Robert Frank

© Ruth Erdt

Robert Frank

Photographer, Director and Cameraman

The Con­fed­er­a­tion is pay­ing trib­ute to the 85 year old Swiss pho­tog­ra­pher, Robert Frank, for his life's work. Few peo­ple made such a last­ing im­pres­sion on pho­tog­ra­phy in the sec­ond half of the 20th cen­tury as he did.
After train­ing as a pho­tog­ra­pher and work­ing to begin with in Switzer­land, Robert Frank em­i­grated to New York in 1947. His first ap­point­ment was with Harper's Bazaar. Until the mid-50s he trav­elled in South Amer­ica, Eu­rope and the USA, some­times com­mis­sioned by such mag­a­zines as Life and Vogue.
In what must surely be his most im­por­tant pub­li­ca­tion ‘Les Améri­cains' (1958), ‘The Amer­i­cans' (1959), Frank chose 83 pho­tographs from 28,000 im­ages which de­serve to be re­garded as the doc­u­men­ta­tion of an en­tire civil­i­sa­tion. In this se­ries of pic­tures, he de­vel­oped a com­pletely unique and new style of pho­tog­ra­phy which paved the way for many later artists. His films de­serve to be much bet­ter known. With his first work ‘Pull My Daisy' (1959), mod­elled on an idea of Jack Ker­ouac, he suc­cess­fully painted a fas­ci­nat­ing por­trait of the beat gen­er­a­tion in which the beat poet Allen Gins­berg him­self plays a role.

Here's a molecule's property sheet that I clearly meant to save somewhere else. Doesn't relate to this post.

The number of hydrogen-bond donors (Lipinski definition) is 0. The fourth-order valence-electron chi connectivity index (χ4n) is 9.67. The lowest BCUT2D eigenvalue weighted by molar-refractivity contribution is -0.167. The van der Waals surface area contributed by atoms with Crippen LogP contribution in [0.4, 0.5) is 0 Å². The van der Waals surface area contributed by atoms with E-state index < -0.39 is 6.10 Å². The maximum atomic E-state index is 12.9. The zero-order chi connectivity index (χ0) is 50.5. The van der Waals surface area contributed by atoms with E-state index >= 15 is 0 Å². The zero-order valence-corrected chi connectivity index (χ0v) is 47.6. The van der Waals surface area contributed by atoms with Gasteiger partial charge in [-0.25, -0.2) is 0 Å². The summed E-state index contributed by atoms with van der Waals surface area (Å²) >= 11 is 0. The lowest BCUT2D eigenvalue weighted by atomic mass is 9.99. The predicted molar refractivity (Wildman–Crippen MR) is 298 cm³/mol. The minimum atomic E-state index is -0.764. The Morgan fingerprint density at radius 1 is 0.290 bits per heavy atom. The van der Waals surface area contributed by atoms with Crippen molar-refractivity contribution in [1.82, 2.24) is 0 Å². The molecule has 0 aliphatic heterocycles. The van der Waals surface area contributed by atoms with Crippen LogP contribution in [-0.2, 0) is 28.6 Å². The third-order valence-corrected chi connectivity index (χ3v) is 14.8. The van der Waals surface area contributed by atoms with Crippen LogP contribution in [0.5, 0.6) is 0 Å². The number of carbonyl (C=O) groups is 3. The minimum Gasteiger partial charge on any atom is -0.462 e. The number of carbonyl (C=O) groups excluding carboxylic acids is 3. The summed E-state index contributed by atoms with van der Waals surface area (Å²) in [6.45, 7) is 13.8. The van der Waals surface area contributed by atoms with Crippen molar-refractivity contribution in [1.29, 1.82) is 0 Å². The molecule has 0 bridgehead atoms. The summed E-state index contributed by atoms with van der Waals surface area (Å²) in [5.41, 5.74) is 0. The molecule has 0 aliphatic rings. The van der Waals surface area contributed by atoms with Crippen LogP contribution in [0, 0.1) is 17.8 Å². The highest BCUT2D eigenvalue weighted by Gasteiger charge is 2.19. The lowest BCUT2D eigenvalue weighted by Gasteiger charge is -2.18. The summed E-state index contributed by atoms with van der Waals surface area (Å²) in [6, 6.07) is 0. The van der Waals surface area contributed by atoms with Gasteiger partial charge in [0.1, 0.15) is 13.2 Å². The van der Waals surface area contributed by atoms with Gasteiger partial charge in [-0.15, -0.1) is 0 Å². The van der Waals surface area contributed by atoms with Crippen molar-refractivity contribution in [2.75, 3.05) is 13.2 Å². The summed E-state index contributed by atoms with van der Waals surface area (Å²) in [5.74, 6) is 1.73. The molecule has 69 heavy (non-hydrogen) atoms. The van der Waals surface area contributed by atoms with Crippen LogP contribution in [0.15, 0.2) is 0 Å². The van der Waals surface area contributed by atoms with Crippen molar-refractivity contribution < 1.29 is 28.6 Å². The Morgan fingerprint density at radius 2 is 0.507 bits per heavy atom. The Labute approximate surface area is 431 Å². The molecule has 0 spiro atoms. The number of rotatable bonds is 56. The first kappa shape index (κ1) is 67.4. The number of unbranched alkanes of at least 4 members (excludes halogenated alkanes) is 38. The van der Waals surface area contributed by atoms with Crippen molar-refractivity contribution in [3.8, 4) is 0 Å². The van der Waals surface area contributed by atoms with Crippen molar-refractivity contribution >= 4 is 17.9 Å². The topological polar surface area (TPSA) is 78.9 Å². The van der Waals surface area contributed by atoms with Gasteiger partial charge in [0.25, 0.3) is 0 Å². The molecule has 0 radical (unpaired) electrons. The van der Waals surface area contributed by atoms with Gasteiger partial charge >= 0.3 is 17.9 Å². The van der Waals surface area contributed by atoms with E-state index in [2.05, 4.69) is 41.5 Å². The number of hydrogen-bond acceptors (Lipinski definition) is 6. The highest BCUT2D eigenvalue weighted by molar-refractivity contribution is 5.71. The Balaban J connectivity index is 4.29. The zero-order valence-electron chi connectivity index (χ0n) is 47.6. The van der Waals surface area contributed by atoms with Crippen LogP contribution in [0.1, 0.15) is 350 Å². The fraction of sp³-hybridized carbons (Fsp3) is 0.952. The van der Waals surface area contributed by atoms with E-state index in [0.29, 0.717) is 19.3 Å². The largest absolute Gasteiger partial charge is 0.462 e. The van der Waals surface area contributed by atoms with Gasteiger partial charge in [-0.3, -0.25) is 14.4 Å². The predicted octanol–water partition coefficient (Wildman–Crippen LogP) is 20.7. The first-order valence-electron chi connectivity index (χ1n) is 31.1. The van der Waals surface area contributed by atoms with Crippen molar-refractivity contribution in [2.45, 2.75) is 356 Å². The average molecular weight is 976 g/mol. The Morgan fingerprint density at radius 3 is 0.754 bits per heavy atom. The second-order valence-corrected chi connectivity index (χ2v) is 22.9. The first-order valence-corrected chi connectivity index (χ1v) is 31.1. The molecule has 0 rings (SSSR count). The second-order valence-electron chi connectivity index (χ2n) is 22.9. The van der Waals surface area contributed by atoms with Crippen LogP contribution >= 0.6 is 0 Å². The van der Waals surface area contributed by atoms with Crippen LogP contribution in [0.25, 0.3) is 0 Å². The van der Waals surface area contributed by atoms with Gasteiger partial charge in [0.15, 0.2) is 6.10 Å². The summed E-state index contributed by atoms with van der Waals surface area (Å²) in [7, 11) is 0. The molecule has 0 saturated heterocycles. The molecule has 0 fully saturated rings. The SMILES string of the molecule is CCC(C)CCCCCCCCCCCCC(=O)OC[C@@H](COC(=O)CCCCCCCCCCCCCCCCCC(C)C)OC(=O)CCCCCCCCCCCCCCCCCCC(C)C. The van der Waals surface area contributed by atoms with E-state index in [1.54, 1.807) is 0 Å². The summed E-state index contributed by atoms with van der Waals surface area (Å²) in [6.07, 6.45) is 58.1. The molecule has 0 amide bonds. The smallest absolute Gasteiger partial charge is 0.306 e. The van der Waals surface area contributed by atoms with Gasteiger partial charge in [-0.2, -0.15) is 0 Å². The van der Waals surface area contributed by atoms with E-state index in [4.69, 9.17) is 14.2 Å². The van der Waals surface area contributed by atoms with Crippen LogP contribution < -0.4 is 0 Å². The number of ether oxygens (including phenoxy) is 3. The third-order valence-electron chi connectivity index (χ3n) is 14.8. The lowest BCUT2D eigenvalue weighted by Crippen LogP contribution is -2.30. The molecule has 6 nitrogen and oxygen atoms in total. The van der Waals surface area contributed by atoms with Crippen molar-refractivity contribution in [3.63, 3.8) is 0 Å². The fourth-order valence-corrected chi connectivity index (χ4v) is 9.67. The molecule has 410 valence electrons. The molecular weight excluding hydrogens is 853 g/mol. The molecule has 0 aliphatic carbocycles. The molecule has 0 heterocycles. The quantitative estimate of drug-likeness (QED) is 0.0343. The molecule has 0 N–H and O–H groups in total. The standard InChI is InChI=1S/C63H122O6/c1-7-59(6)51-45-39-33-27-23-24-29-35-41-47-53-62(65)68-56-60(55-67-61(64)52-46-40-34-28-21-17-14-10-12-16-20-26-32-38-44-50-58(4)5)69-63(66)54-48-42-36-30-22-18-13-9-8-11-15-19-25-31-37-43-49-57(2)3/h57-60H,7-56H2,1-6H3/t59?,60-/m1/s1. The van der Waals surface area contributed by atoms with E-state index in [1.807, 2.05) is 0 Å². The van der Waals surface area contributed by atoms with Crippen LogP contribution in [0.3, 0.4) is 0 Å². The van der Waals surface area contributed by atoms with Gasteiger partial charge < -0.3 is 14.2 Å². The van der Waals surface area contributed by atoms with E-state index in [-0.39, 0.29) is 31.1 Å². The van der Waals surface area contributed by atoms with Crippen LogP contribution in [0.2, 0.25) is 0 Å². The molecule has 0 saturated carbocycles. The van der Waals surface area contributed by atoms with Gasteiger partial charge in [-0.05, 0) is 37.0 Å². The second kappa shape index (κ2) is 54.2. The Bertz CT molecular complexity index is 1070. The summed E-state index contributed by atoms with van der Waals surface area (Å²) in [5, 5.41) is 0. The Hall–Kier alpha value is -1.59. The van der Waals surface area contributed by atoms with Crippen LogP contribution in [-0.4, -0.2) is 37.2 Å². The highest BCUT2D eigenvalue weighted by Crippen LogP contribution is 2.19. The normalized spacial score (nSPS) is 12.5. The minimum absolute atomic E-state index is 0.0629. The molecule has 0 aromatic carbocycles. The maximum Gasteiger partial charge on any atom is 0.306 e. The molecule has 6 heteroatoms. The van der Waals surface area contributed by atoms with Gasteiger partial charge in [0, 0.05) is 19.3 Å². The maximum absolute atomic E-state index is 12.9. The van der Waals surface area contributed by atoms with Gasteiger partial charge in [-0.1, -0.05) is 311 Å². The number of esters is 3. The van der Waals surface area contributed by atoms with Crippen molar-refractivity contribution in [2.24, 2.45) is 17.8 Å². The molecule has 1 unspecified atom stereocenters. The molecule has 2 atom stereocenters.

His works are still shown today by lead­ing mu­se­ums all over the world.